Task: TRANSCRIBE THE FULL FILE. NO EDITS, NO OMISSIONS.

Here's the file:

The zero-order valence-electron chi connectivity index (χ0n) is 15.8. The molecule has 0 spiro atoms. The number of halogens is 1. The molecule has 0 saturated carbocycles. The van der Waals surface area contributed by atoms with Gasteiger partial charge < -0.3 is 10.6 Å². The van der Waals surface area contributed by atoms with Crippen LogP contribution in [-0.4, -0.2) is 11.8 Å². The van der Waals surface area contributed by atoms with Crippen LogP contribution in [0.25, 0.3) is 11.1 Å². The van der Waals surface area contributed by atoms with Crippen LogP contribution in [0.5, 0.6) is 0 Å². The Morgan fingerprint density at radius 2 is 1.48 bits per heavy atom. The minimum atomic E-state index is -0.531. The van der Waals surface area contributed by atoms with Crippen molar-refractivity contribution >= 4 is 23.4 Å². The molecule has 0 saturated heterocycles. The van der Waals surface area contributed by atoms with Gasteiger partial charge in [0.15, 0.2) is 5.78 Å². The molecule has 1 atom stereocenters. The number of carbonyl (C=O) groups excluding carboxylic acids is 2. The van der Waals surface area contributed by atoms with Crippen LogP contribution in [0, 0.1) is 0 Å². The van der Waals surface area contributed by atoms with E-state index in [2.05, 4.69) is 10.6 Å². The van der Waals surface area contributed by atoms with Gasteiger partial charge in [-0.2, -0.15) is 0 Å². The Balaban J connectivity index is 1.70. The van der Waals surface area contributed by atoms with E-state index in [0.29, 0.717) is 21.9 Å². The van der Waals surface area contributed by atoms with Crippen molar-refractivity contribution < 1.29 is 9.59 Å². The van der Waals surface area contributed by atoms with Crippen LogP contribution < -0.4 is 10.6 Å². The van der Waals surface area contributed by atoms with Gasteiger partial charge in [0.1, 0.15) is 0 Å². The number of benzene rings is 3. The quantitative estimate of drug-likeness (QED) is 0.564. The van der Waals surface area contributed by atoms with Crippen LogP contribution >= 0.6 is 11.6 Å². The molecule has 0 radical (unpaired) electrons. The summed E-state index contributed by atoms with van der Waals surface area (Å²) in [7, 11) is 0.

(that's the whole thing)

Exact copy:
The zero-order valence-electron chi connectivity index (χ0n) is 15.8. The molecule has 0 spiro atoms. The number of halogens is 1. The molecule has 0 saturated carbocycles. The van der Waals surface area contributed by atoms with Gasteiger partial charge < -0.3 is 10.6 Å². The van der Waals surface area contributed by atoms with Crippen LogP contribution in [-0.4, -0.2) is 11.8 Å². The van der Waals surface area contributed by atoms with Crippen LogP contribution in [0.25, 0.3) is 11.1 Å². The van der Waals surface area contributed by atoms with Crippen LogP contribution in [0.5, 0.6) is 0 Å². The Morgan fingerprint density at radius 2 is 1.48 bits per heavy atom. The minimum atomic E-state index is -0.531. The van der Waals surface area contributed by atoms with Crippen molar-refractivity contribution >= 4 is 23.4 Å². The molecule has 0 saturated heterocycles. The van der Waals surface area contributed by atoms with Gasteiger partial charge in [0.15, 0.2) is 5.78 Å². The molecule has 1 atom stereocenters. The number of carbonyl (C=O) groups excluding carboxylic acids is 2. The van der Waals surface area contributed by atoms with Crippen LogP contribution in [0, 0.1) is 0 Å². The van der Waals surface area contributed by atoms with E-state index in [2.05, 4.69) is 10.6 Å². The van der Waals surface area contributed by atoms with Gasteiger partial charge in [-0.2, -0.15) is 0 Å². The Balaban J connectivity index is 1.70. The van der Waals surface area contributed by atoms with E-state index in [0.29, 0.717) is 21.9 Å². The van der Waals surface area contributed by atoms with Crippen molar-refractivity contribution < 1.29 is 9.59 Å². The van der Waals surface area contributed by atoms with Crippen LogP contribution < -0.4 is 10.6 Å². The van der Waals surface area contributed by atoms with Gasteiger partial charge in [0.1, 0.15) is 0 Å². The number of benzene rings is 3. The quantitative estimate of drug-likeness (QED) is 0.564. The van der Waals surface area contributed by atoms with Crippen LogP contribution >= 0.6 is 11.6 Å². The molecule has 0 radical (unpaired) electrons. The summed E-state index contributed by atoms with van der Waals surface area (Å²) in [7, 11) is 0.